By Orla McCaffrey 

The individual investors that powered GameStop Corp.'s meteoric rise have a new target: Rocket Cos., the parent company of Quicken Loans.

Shares of the mortgage lender surged 71% to $41.60 on Tuesday and nearly 377 million shares traded hands, more than a 10-fold increase from the previous day. Its trading was halted several times Tuesday afternoon because of its volatility. Rocket shares were down nearly 20% in early trading Wednesday.

Like GameStop, Rocket is heavily shorted. As of this week, 46% of its shares available for trading were being shorted by investors betting the price would fall, according to S3 Partners, a data-analytics firm. That was up from about 33% in late January and 17% in mid-September, according to FactSet.

Individual investors on WallStreetBets, the Reddit community that gave birth to GameStop's rise, have been encouraging each other to buy the stock in recent days and sharing evidence of their own massive gains.

Rocket announced last week it would pay a one-time dividend of $1.11 per share later this month, citing its "highly profitable and capital light business model." Some investors saw the move as a way to fend off short sellers. Short sellers are obliged to pay any dividends to the broker they borrowed shares from.

The company's excess capital at the end of the fourth quarter made the dividend possible, Rocket CEO Jay Farner said at a conference Wednesday morning.

"We were pretty proud to be able to offer that to our shareholders," Mr. Farner said. "We think more of dividends as special dividends because we want that flexibility to make the right investment for the long-term growth of the organization."

Rocket has other upsides. Rising mortgage rates are boosting earning potential for mortgage lenders just as the crucial spring home-selling season kicks off. The average rate on the 30-year fixed-rate mortgage rose to 2.97% recently, its highest level since August.

Detroit-based Rocket is the largest mortgage lender in the U.S., according to research firm Inside Mortgage Finance. Its $323 billion in home loans in 2020 easily surpassed the $221 billion originated by its closest competitor, Wells Fargo & Co. Its large size and strong brand -- -- it ran two Super Bowl commercials -- -- set it apart from other nonbank lenders.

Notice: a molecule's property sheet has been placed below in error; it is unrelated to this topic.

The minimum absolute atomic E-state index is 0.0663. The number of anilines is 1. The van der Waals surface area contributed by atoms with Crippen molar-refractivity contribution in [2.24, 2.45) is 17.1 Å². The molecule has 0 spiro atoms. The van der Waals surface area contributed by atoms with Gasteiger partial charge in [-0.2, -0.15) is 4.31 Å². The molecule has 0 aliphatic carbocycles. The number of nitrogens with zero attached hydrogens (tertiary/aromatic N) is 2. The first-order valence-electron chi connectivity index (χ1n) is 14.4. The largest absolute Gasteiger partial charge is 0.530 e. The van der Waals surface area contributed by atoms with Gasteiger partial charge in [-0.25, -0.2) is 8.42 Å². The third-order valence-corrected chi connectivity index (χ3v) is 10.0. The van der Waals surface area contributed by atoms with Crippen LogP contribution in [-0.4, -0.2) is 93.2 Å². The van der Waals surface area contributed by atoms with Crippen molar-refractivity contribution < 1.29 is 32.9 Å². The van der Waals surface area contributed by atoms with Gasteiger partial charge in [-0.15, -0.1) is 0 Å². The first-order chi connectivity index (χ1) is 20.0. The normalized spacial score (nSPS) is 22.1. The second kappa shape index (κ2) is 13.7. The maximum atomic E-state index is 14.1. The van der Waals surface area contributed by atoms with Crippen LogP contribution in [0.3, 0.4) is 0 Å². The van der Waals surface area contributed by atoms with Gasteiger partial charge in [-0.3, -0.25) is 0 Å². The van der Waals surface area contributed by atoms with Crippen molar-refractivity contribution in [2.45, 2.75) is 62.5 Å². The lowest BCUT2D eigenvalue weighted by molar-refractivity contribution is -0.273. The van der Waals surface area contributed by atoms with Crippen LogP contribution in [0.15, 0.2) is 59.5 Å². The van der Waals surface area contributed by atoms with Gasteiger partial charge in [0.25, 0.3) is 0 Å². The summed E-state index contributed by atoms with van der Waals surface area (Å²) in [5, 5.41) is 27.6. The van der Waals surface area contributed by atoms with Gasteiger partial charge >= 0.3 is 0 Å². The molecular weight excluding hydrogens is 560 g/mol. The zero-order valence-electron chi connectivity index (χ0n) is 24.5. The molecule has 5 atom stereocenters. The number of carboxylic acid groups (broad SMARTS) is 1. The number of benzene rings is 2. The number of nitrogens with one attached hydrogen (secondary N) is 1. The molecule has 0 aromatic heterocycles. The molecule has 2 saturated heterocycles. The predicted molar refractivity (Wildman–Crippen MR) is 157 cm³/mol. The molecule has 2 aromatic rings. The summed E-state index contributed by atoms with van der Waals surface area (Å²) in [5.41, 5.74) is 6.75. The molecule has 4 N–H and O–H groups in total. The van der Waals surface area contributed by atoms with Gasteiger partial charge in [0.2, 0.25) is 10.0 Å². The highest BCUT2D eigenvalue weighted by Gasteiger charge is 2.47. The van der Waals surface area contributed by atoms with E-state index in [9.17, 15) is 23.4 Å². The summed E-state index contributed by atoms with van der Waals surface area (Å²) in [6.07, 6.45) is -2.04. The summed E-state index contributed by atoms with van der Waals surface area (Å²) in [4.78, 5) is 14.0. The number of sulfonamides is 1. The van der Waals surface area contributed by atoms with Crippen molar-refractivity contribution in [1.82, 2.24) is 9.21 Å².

Before Rocket's blastoff, shares of nonbank mortgage lenders had done little to impress investors in recent months. Some of the lenders that listed their shares on the public market in recent months significantly downsized their offerings. Some never made it to market because of tepid investor interest.

Shares of Rocket hadn't strayed too far from their listing price of $18 in the seven months since the company's IPO. The stock soared to more than $31 in its first month but quickly returned to near $20.

The first sign of liftoff came late last week, when Rocket reported impressive fourth-quarter results. Shares rose almost 10% on Friday. The news of a sizable dividend prompted Rocket's initial jump in stock price, said KBW analyst Bose George.

"The initial move made some sense, but since then, fundamentals haven't been driving it," Mr. George said. "It's other factors that we have a harder time assessing."

Shortly before its public-market debut last summer, Rocket announced an ambitious expansion target: cornering 25% of the mortgage market over the next decade. Its market share currently stands at about a third of that, according to Inside Mortgage Finance.

Rocket said last week that its mortgage originations more than doubled in 2020. It said it expects continued high origination levels despite weakening margins.

The amount lenders earn when they sell each loan has started to drop. Quicken's gain-on-sale margin was 4.41% in the fourth quarter, down from the third quarter but well above the 3.41% it recorded a year earlier. It expects its first-quarter margin to be between 3.6% and 3.9%.

Cleveland Cavaliers owner Dan Gilbert helped found Quicken Loans in the 1980s and still holds the majority of its shares.

Two other mortgage lenders saw big stock gains Tuesday. UWM Holdings Corp. and loanDepot Inc., rose 20% and 13%, respectively. Shares of UWM were up about 4% to $9.49 Wednesday morning. LoanDepot shares fell about 10% in early trading to $21.13.

Write to Orla McCaffrey at orla.mccaffrey@wsj.com

 

(END) Dow Jones Newswires

March 03, 2021 11:57 ET (16:57 GMT)

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